End of an Era: Base Stores in Afghanistan to Stop Accepting 'Pogs'

AAFES pogs
The few Army and Air Force Exchange Service stores that are still open on bases in Afghanistan are encouraging people to turn in or use their paper coins, or pogs, as the U.S. continues its pullout from the country. The phaseout of pogs, which AAFES began issuing at exchange stores in Afghanistan in November 2001, began in May 2021. (Carrie Bernard/U.S. Air Force)

KABUL, Afghanistan -- The paper coins, or pogs, that troops have used at stores and collected as souvenirs on overseas bases for the last 20 years are being phased out as the U.S. military leaves Afghanistan.

Some stores have already stopped using pogs, which were given as change instead of nickels, dimes and quarters since 2001 at Army and Air Force Exchange Service stores.

Signs at the seven AAFES stores that are still open on bases in Afghanistan encouraged people to turn in or use their pogs before they are no longer accepted, spokesman Chris Ward said.

"As closure of operations in Afghanistan continues, Exchange facilities in the country are transitioning to a cashless system," Ward said.

The exact day when pogs will no longer be used anywhere in the country was unknown, he said.

The B&S Central Store at the coalition base at Kabul airport has already stopped accepting the paper coins, a sign at the shop's entrance said last week.

Many shelves were bare inside the store, which once sold items like energy drinks, protein powder and action figures. The few items available were discounted by 75% or more.

B&S stopped accepting pogs when it could no longer exchange them for dollars through AAFES and the U.S. finance office, Michiel Kampers, head of retail support for the Netherlands-based chain, said by email.

The airport store, which was the last B&S shop in Afghanistan, was set to close Thursday, he said.

Pogs started being phased out early this month as the U.S. military's finance office began its Afghanistan drawdown, Ward said.

The finance office at Resolute Support Headquarters was no longer accepting pogs, Maj. Nicholas J. Long, commander of the 93rd Financial Management Support Unit, said in an email Monday.

The end of the pog in Afghanistan comes as U.S. and coalition troops continue to withdraw after nearly 20 years of war.

President Joe Biden said last month the U.S. military would be out of Afghanistan by Sept. 11.

The drawdown from Afghanistan is "between 13-20%" completed, Central Command said Tuesday in a statement.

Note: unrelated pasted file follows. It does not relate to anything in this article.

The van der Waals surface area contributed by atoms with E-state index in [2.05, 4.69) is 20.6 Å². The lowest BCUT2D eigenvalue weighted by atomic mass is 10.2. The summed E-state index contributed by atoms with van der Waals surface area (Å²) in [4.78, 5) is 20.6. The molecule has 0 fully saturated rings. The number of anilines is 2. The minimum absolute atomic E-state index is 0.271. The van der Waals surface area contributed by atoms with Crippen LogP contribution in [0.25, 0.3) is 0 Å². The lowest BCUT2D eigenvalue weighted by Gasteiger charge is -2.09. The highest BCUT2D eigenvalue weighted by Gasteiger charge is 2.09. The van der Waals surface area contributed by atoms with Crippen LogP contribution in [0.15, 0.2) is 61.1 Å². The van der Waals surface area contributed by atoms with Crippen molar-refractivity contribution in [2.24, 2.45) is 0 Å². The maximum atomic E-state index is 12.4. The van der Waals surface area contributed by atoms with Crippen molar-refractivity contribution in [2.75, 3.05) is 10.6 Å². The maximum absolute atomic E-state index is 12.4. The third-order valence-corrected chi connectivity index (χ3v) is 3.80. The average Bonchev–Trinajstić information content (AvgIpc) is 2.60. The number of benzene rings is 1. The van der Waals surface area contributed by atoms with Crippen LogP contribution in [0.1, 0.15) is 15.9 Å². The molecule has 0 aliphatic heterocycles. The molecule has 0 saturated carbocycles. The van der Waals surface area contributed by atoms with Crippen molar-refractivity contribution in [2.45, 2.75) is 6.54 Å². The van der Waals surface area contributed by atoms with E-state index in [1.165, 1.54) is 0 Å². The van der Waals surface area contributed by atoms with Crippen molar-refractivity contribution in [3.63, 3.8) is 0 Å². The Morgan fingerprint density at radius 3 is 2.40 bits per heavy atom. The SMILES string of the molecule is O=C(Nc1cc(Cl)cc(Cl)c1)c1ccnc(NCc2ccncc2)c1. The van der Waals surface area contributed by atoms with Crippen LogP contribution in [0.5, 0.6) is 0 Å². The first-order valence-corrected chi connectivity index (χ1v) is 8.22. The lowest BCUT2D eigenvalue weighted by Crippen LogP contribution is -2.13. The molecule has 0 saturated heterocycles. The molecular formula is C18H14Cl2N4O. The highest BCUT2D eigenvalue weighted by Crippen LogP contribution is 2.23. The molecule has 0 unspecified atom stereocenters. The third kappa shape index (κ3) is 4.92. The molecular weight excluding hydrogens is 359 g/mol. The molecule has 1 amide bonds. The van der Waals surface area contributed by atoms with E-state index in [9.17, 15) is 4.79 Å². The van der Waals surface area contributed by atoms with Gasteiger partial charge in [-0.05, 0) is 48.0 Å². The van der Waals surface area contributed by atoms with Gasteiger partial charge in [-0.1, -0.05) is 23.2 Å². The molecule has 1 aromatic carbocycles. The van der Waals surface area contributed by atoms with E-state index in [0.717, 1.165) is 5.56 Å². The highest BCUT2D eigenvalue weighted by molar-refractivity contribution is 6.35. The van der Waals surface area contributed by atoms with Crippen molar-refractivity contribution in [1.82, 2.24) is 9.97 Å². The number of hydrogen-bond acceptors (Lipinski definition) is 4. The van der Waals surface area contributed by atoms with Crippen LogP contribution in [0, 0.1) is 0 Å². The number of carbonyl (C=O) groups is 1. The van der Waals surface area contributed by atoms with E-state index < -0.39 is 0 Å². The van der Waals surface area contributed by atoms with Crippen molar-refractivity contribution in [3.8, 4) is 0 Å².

Troops and contractors still in Afghanistan have been discussing what to do with their paper coins, they said.

Pogs can continue to be used at locations outside of Afghanistan, but "I think the majority are just calling it a loss and throwing them out," said one soldier, who asked to remain anonymous because she was not authorized to speak to the press.

AAFES began issuing the cardboard coins at exchange stores in Afghanistan in November 2001, saying at the time that pogs are lighter than metal coins and cheaper to ship overseas.

At first, pogs were intended to be temporary and simply carried information saying how much they were worth. But they evolved over the years to feature photos of troops or aircraft, pictures of NASCAR drivers and comic book characters.

Collectors now buy and sell pogs. This week, a set of 13 pogs from 2005 was offered on eBay for $450, and a single 5-cent pog from 2003 with the image of a dolphin was going for $13.

The paper coins were "one of those unique little details from deployment," said Kristen Rouse, a logistics officer who served in Afghanistan in 2006, 2010 and 2012.

During her first tour, Rouse collected a pile of pogs with a face value of around $20. She got most of them as change from the Green Beans coffee shop at Bagram Airfield.

One of the pogs is now part of her collection of challenge coins -- metal tokens of appreciation from military leaders for a job well done, she said.

Pogs were "a weird staple of deployed life" that left a lasting impression on former public affairs soldier Francis Horton, who deployed to Afghanistan in 2004.

But with the paper coins being phased out in Afghanistan, "you find yourself a little astonished when one of the last things connecting you to that era is gone," he said.

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